“Why is the Tea Party destroying the Republican Party?”

By JOE SCARBOROUGH | 10/21/12 12:57 PM EDT


That’s a leading question that I have been asked repeatedly from media pundits and Democratic politicians over the past three years. Over that time, Democratic politicians and media pundits have almost universally accused the Tea Party of bringing ruin to the Grand Old Party. According to this skewed narrative, Republican leaders were once bipartisan, rational and almost worthy of getting invitations to Georgetown cocktail parties. Now they are Manchurian candidates held captive by the right-wing beasts whose only goal is to infect the minds of real-life Nick Brodys who dominate the U.S. House.

Sometimes, mainstream publications and Democratic leaders even go so far as to say kind things about Ronald Reagan as a way to attack the Tea Party. They speak glowingly of Reagan and contrast him with the barbarians who now run the Republican Party. This, of course, conveniently overlooks the nasty attacks Reagan once endured at the hands of those who now cynically praise the 40th president.

But let’s not get bogged down by history. Instead, we can blow apart this fanciful meme by reviewing the Tea Party’s short history. Let’s simply review how terrible the Tea Party has been for the GOP.

— They energized a conservative movement battered by eight years of bloated Republicanism,

— they shocked the political world by taking Ted Kennedy’s seat,

— they put Obama Democrats in a constant defensive crouch,

— they led the resistance against Obamacare,

— they helped bring about the largest legislative landslide in U.S. history in 2010,

— they grabbed six seats in the U.S. Senate that year,

— they helped elect six governors,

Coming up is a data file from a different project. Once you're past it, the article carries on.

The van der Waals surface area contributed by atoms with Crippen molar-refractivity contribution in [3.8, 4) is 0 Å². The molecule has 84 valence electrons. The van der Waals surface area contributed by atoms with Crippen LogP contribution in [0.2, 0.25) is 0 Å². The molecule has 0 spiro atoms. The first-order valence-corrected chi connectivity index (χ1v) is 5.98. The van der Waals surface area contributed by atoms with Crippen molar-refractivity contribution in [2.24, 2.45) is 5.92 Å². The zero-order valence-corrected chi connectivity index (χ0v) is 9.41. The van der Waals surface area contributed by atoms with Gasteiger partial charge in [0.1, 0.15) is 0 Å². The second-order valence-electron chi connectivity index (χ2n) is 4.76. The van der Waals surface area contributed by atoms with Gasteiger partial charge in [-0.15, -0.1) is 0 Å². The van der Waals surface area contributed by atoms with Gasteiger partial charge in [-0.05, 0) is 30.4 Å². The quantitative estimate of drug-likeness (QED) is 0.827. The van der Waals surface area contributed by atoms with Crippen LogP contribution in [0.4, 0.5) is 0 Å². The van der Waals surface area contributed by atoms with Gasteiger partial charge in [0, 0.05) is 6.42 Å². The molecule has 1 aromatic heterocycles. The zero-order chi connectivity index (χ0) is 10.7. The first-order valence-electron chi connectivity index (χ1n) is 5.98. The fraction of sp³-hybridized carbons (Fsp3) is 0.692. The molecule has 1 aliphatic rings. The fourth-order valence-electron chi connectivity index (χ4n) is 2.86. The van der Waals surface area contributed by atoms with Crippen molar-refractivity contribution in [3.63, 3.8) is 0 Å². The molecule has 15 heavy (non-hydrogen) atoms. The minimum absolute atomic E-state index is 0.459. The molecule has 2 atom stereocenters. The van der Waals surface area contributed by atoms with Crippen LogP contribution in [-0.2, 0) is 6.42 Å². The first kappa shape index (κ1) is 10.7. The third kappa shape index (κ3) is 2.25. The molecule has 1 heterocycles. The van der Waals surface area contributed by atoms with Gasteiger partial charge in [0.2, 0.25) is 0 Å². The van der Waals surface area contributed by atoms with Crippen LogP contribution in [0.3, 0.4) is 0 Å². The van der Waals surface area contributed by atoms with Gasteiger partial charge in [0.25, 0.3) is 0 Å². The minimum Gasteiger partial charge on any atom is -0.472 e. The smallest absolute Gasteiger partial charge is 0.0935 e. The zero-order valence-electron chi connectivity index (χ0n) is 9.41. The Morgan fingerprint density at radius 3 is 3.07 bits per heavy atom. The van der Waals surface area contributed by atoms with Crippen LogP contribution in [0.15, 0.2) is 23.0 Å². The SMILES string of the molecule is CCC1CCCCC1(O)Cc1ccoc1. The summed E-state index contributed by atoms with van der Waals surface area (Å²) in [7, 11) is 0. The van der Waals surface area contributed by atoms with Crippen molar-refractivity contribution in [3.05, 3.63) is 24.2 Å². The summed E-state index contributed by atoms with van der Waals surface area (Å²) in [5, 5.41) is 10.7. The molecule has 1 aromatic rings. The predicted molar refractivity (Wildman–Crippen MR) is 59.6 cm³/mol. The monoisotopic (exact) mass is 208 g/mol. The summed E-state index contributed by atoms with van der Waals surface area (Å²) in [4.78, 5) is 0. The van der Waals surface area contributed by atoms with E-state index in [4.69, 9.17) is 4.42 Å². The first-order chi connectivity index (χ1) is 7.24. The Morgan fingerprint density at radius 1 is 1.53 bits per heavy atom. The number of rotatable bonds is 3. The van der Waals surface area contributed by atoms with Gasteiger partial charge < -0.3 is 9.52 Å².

— they helped win 700 seats in state legislatures, and

— helped elect a Republican majority that included the largest number of Republicans elected since 1946.

With a track record like that, the Republican Party had better watch their backs. If this trend keeps up, they may just win the White House and the Senate.

Regardless of what happens in the next few weeks, the general theme that the Tea Party has been bad for the GOP is pure malarkey.

CNBC anchor Rick Santelli’s 2009 rant from the Chicago Mercantile Floor created a viral video that launched a national movement that created a new focus among conservatives. Before that, Republicans had little to rally around.

Before their 2009 formation, their GOP president had just spent $700 billion baling out Wall Street. Their GOP Congress had spent the Bush years driving up the deficit to record levels. The national debt doubled during the Bush years and their so-called conservative party had shoved through a $7 trillion Medicare drug plan without paying for a dime of it.

Considering that Barack Obama, Nancy Pelosi and Harry Reid had decided to accelerate George W. Bush’s reckless spending ways by passing a stimulus plan that was the largest spending bill in U.S. history, more should be thankful that a movement was launched that dared to stand athwart history and yell “Stop!”

The results of that movement have been historic, even as Democrats and the media obsess on its most negative elements. I’m not saying the Tea Party should be immune to criticism. Like most large political movements, this one has also had its share of excesses.

Sometimes the rhetoric gets too heated. At times, its members have chosen to obstruct instead of fighting for a debt deal that would solve our fiscal crisis. And the same fervor that drove Pelosi from her speaker’s chair has also managed to keep Reid in his because of some deeply flawed Tea Party senate nominees.

But, all in all, most Republicans I know prefer having the largest GOP majority since 1946 instead of Pelosi. We also liked having 700 new Republican state legislators elected in 2010, a national debate focused on less spending and a Democratic president who is now fighting for his political life.

No one knows what happens next. But, we can at least start telling the truth about what happened over the last three years. Whether opinion leaders like it or not, the Tea Party helped engineer a Republican landslide, reframed the national debate and put the president so far back on his heels that even Mitt Romney has a chance to be president.

And that in itself is pretty damn remarkable.

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